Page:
October 24, 2023 | Matt Kucinski

“I’ve grown up being outdoors, would go on monthlong camping trips visiting many of the national parks in the United States, and back home I volunteered at animal rescues.”

Entering her senior year at Charlevoix High School, Ellen Dhaseleer knew what she was passionate about: environmental health and conservation. “I’ve been steeped in the outdoors, not really a decision, that’s what I knew I wanted to do.”

Finding her place

What Dhaseleer needed to find out is where was the best place for her to be equipped to pursue that dream. After visiting multiple schools across the state of Michigan, she found her place.

“The main things that drew me to Calvin were the professors and a lot of people outside of Calvin that said lots of good things about Calvin,” said Dhaseleer. “I wanted to be like these people and be surrounded by them.”

Of equal importance to her was making connections and finding community. Being a member of the inaugural Sustainability Fellows cohort was a natural on ramp for her.

Connections and opportunities

“I think this cohort is a way to form a community and go into Calvin with a community, with people who are like-minded in sustainability, and you form connections with that,” said Dhaseleer.

Tom Hartzell is the director of the Sustainability Fellows cohort. He says that the cohort’s goal is two-fold: to help students connect into a learning community as they enter a new place, and then to receive focused academic and vocational development in doing sustainability work that will allow the students to have a bigger impact in the sustainability work that is happening on campus.

“I started thinking of it as the parable of the yeast,” said Hartzell, “and how these members of the cohort will be like the yeast to sustainability efforts at Calvin and add this capacity and allow for even greater work to happen because of the specialized training and experiences that these students will be having.”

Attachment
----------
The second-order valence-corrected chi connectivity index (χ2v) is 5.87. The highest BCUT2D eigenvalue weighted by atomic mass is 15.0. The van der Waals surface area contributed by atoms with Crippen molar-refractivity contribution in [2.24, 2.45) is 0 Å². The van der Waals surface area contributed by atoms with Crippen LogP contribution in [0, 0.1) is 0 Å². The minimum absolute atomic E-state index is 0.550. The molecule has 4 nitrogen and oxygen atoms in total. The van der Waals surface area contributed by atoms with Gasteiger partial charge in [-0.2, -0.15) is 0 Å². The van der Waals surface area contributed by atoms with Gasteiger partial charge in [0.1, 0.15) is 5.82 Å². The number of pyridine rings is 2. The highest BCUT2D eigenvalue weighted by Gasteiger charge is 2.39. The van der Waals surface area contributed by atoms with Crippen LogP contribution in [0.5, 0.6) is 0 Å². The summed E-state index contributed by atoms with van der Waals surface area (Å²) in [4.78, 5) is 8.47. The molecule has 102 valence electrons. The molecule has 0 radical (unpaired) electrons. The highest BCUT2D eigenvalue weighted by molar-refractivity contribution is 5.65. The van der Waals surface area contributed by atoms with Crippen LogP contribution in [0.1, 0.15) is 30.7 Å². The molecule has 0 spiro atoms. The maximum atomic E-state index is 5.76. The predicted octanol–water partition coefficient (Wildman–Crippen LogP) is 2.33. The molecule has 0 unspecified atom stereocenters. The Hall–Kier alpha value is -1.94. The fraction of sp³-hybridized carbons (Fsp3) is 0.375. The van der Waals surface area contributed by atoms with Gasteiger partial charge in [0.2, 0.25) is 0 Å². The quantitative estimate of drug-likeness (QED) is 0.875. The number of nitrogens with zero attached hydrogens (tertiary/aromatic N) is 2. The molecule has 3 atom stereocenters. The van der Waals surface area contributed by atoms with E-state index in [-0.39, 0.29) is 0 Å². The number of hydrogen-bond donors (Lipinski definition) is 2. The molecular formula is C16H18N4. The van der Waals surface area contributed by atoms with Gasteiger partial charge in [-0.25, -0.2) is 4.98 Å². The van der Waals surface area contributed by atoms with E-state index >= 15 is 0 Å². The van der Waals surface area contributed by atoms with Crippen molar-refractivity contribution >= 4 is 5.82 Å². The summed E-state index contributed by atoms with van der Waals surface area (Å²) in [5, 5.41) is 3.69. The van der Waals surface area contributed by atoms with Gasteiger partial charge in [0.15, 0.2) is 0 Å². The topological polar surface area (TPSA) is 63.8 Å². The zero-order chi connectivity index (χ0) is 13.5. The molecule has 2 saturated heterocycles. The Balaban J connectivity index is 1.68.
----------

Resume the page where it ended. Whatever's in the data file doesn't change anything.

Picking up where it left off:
As part of the cohort, students take some of their core classes together, are connected with other sustainability groups on campus, plan an annual sustainability conference, and will take a spring break trip to see how sustainability is done in many different scales and models.

“All these pieces added together will help students become real drivers of sustainability change,” said Hartzell.

Valuing diverse perspectives

For Dhaseleer, she’s already seeing the benefits of being part of this cohort. “I think it’s really valuable to be surrounded by people who are passionate and motivated about the same things as you are and there’s so many good ideas that can be thrown around.”

While she appreciates the group being like-minded, she also values the diversity of perspectives represented.

“Everyone comes at sustainability for different reasons or has different perspectives and that’s valuable,” said Dhaseleer. “This cohort brings all those together and merges them and builds something off of that.”

Deepening a long-held commitment

While this is the inaugural year of this cohort, Hartzell is excited about its possibilities given the university’s long-held commitment to caring for creation.

“Calvin’s part of this legacy of really intentional creation care or Christian-motivated sustainability,” said Hartzell. “In the late 70s, a group was convened through Calvin’s Center for Christian Scholarship and the outcome was a book called Earthkeeping, which is one of the first texts arguing for Christian stewardship of the Earth.”

Over the past 40-plus years, Calvin has deepened this commitment in myriad ways.

“Having this cohort at Calvin is yet another way that we are continuing to build on that really good foundation, continuing to expand our commitment to caring for creation,” said Hartzell.

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